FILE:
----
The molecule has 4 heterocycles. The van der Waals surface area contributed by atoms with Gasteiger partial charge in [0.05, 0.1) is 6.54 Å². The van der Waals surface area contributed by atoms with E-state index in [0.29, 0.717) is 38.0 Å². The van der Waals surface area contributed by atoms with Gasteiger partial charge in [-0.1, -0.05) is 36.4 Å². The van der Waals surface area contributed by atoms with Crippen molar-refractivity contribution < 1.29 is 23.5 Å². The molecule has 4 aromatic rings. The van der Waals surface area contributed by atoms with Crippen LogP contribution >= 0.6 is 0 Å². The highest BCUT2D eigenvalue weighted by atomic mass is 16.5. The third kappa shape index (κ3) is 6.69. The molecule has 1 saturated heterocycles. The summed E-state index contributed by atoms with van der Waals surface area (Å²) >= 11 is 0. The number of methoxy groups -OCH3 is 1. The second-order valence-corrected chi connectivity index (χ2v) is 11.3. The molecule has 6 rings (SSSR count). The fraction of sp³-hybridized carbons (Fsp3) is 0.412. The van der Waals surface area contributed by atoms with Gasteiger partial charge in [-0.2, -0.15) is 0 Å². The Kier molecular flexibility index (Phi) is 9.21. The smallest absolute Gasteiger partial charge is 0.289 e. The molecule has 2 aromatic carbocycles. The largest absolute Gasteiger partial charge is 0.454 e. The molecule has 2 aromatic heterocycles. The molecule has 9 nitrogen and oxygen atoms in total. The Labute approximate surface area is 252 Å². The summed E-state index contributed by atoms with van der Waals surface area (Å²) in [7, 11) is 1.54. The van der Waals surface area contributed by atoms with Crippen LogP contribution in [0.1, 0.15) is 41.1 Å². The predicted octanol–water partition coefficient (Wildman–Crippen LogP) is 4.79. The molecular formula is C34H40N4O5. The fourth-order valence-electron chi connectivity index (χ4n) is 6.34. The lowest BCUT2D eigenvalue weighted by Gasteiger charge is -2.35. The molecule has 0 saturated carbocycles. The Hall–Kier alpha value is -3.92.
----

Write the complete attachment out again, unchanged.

The molecule has 4 heterocycles. The van der Waals surface area contributed by atoms with Gasteiger partial charge in [0.05, 0.1) is 6.54 Å². The van der Waals surface area contributed by atoms with E-state index in [0.29, 0.717) is 38.0 Å². The van der Waals surface area contributed by atoms with Gasteiger partial charge in [-0.1, -0.05) is 36.4 Å². The van der Waals surface area contributed by atoms with Crippen molar-refractivity contribution < 1.29 is 23.5 Å². The molecule has 4 aromatic rings. The van der Waals surface area contributed by atoms with Crippen LogP contribution >= 0.6 is 0 Å². The highest BCUT2D eigenvalue weighted by atomic mass is 16.5. The third kappa shape index (κ3) is 6.69. The molecule has 1 saturated heterocycles. The summed E-state index contributed by atoms with van der Waals surface area (Å²) >= 11 is 0. The number of methoxy groups -OCH3 is 1. The second-order valence-corrected chi connectivity index (χ2v) is 11.3. The molecule has 6 rings (SSSR count). The fraction of sp³-hybridized carbons (Fsp3) is 0.412. The van der Waals surface area contributed by atoms with Gasteiger partial charge in [-0.2, -0.15) is 0 Å². The Kier molecular flexibility index (Phi) is 9.21. The smallest absolute Gasteiger partial charge is 0.289 e. The molecule has 2 aromatic carbocycles. The largest absolute Gasteiger partial charge is 0.454 e. The molecule has 2 aromatic heterocycles. The molecule has 9 nitrogen and oxygen atoms in total. The Labute approximate surface area is 252 Å². The summed E-state index contributed by atoms with van der Waals surface area (Å²) in [7, 11) is 1.54. The van der Waals surface area contributed by atoms with Crippen LogP contribution in [0.1, 0.15) is 41.1 Å². The predicted octanol–water partition coefficient (Wildman–Crippen LogP) is 4.79. The molecular formula is C34H40N4O5. The fourth-order valence-electron chi connectivity index (χ4n) is 6.34. The lowest BCUT2D eigenvalue weighted by Gasteiger charge is -2.35. The molecule has 0 saturated carbocycles. The Hall–Kier alpha value is -3.92.